How decentralization dies: the killer concessions

MUSIC [1999–2008]

  1. THE PROBLEM (1999–2002)
    Major record labels did not make popular music available online
    • When they did, it spanned across multiple different sites and formats
    Napster, an application with a library of all music in mp3 format
    • Gnutella protocol (behind LimeWire), and derivations
    • BitTorrent
    Record labels agreeing to 99¢ music on the iTunes Music Store
    • Freemium licensing model behind Spotify

Attempt #1: pressplay

pressplay, an attempt by the music industry to gain back market share from Napster
The pressplay pricing model
  • Not every song was available for streaming, and among those that were, not all could be downloaded
  • You couldn’t burn more than two tracks from the same artist

Attempt #2: MusicNet

MusicNet, another attempt by the music industry to address the Napster protest

The Concessions Trickle In

A quote from Paul Vidnich, VP of Warner Music Group. iTunes would be the first legal, all-in-one competitor to Napster
The record labels made major concessions in dealing with Apple, on both digital rights management, and 99¢ pricing. From

The Spotify Concession

Unlimited streaming services pushed music piracy protests to the fringes of society
Daniel Ek, co-founder of Spotify, shifts the goalposts further by calling iTunes a worse UX than piracy. From,
“Daniel Ek profile: ‘Spotify will be worth tens of billions’”, the Telegraph (2010)

Effects of the Spoify concession

The Telegraph article, 2016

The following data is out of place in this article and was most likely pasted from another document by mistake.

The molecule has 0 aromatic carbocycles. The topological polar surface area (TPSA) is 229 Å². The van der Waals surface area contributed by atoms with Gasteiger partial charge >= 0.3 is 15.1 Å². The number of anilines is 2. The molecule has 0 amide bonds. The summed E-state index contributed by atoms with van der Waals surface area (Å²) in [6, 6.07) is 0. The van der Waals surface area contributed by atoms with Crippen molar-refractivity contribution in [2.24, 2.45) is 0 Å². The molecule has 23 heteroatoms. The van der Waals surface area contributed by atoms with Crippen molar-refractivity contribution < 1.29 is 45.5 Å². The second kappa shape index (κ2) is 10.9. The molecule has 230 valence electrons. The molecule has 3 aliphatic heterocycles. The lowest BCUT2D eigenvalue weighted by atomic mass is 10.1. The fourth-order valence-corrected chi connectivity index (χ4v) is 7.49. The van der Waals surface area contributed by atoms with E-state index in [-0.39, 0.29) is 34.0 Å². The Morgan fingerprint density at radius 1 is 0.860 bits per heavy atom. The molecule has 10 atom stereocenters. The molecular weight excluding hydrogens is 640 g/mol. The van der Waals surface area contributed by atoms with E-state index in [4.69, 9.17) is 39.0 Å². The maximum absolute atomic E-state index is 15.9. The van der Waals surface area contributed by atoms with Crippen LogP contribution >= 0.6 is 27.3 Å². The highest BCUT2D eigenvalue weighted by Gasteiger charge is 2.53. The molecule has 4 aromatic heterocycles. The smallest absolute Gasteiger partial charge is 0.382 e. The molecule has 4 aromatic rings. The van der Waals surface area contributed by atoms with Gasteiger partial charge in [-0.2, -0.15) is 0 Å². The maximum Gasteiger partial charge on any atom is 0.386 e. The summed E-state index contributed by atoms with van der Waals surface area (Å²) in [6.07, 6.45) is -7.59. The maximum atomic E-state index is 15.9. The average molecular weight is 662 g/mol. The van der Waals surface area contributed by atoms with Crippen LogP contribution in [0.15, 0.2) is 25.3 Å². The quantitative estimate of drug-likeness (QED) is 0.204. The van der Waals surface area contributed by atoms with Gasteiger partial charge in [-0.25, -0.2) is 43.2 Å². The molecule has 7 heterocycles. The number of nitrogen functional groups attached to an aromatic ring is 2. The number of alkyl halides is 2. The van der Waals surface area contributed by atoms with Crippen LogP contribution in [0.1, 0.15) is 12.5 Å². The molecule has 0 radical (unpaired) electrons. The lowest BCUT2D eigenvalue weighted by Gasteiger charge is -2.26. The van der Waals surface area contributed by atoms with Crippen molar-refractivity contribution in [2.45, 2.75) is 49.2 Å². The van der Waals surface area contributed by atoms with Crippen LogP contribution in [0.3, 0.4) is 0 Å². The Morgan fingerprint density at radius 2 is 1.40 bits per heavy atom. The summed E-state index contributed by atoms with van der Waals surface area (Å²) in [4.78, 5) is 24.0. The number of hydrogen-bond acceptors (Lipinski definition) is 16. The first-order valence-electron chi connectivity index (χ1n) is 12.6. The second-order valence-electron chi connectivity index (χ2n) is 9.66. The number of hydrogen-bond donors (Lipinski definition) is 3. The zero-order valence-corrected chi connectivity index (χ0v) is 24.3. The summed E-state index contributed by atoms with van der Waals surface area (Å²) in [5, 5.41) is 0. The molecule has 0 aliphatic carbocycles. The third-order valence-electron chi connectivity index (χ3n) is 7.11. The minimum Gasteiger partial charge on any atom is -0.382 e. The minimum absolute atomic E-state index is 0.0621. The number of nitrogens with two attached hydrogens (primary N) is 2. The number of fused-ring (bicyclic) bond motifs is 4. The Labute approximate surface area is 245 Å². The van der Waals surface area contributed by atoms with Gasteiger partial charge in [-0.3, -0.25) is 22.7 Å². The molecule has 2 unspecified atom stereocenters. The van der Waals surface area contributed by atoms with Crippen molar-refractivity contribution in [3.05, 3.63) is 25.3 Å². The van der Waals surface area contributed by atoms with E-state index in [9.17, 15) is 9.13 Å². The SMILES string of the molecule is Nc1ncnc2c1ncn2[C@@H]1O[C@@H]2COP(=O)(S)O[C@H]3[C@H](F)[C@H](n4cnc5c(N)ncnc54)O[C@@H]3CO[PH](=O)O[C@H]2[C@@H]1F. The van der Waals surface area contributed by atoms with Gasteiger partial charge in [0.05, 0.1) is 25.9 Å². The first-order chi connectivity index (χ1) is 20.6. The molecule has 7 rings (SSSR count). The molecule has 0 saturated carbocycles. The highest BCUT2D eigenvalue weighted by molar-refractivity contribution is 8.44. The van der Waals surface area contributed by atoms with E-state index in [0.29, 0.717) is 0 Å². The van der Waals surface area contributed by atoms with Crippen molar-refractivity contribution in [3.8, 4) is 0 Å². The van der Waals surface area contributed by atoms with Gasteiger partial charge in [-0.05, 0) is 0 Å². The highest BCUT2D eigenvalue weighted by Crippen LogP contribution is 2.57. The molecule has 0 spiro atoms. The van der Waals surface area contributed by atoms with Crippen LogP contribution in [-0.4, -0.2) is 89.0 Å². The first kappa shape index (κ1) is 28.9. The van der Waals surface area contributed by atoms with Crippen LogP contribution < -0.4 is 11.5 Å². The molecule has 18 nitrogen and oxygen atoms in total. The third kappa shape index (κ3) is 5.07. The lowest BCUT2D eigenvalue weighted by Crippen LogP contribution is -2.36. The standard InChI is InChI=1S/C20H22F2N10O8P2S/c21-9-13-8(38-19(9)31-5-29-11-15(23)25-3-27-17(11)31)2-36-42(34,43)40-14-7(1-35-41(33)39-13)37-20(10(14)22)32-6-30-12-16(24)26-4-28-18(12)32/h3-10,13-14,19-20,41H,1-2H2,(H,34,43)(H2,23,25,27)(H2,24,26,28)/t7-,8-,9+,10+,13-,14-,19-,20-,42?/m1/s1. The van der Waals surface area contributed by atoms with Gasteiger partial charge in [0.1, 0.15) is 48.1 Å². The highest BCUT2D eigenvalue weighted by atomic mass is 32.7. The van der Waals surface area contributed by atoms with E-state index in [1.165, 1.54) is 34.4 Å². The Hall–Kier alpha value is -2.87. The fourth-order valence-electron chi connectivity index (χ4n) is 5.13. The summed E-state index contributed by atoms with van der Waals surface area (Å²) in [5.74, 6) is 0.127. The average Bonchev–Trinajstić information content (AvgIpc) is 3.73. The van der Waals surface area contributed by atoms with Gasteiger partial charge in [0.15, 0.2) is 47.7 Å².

MOVIES [2000–2011]

  1. THE PROBLEM (2000–2011)
    Popular movies had an 11-year lifespan before becoming available for digital, subscription-based streaming
    • BitTorrent for downloading movies
    Starz licensing deal with Netflix for premiere content in 2008
    • Floodgates opening to more premium channels agreeing to licensing with Netflix, future competitors
In 2011, Netflix accounted for 22.2% of all U.S. broadband traffic, while BitTorrent accounted for 21.6%. During peak times, Netflix accounted for 30% of all traffic.

What does this mean for cryptocurrencies?

  1. Borderless transacting without intermediaries
  2. Ease of access to banking and capital (creating a private/public keypair rather than being beholden to a bank)
  3. Legal, digitized gambling
  • Censorship resistance
  • Anonymity in transactions

What are the “killer concessions” for cryptocurrencies?

  1. A trusted “globalcoin” like Libra, where nations cooperate to regulate a currency spanning borders.
  2. Nations digitizing their sovereign currencies on an interoperable (or single) blockchain, so people can easily transact with each currency.

Isn’t decentralization the point of cryptocurrencies?

Wrapping Up




Building something new! Bitcoin, security, mining. Former early @Gemini.

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Brandon Arvanaghi

Brandon Arvanaghi

Building something new! Bitcoin, security, mining. Former early @Gemini.

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